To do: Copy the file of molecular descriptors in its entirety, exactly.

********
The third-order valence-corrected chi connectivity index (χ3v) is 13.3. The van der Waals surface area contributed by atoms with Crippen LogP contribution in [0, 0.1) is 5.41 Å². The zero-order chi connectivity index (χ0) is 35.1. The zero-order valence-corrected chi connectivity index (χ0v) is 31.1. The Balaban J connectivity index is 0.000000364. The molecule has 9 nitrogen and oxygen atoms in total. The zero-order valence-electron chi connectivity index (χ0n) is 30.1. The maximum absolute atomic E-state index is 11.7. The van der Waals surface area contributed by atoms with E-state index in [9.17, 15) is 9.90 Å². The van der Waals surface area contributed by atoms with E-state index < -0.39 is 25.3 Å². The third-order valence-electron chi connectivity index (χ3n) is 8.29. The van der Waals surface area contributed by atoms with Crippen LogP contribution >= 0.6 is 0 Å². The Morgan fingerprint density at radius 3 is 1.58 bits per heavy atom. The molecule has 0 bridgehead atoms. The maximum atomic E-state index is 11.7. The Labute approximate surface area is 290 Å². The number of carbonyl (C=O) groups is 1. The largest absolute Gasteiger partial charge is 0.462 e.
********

The third-order valence-corrected chi connectivity index (χ3v) is 13.3. The van der Waals surface area contributed by atoms with Crippen LogP contribution in [0, 0.1) is 5.41 Å². The zero-order chi connectivity index (χ0) is 35.1. The zero-order valence-corrected chi connectivity index (χ0v) is 31.1. The Balaban J connectivity index is 0.000000364. The molecule has 9 nitrogen and oxygen atoms in total. The zero-order valence-electron chi connectivity index (χ0n) is 30.1. The maximum absolute atomic E-state index is 11.7. The van der Waals surface area contributed by atoms with E-state index in [9.17, 15) is 9.90 Å². The van der Waals surface area contributed by atoms with E-state index < -0.39 is 25.3 Å². The third-order valence-electron chi connectivity index (χ3n) is 8.29. The van der Waals surface area contributed by atoms with Crippen LogP contribution >= 0.6 is 0 Å². The Morgan fingerprint density at radius 3 is 1.58 bits per heavy atom. The molecule has 0 bridgehead atoms. The maximum atomic E-state index is 11.7. The Labute approximate surface area is 290 Å². The number of carbonyl (C=O) groups is 1. The largest absolute Gasteiger partial charge is 0.462 e.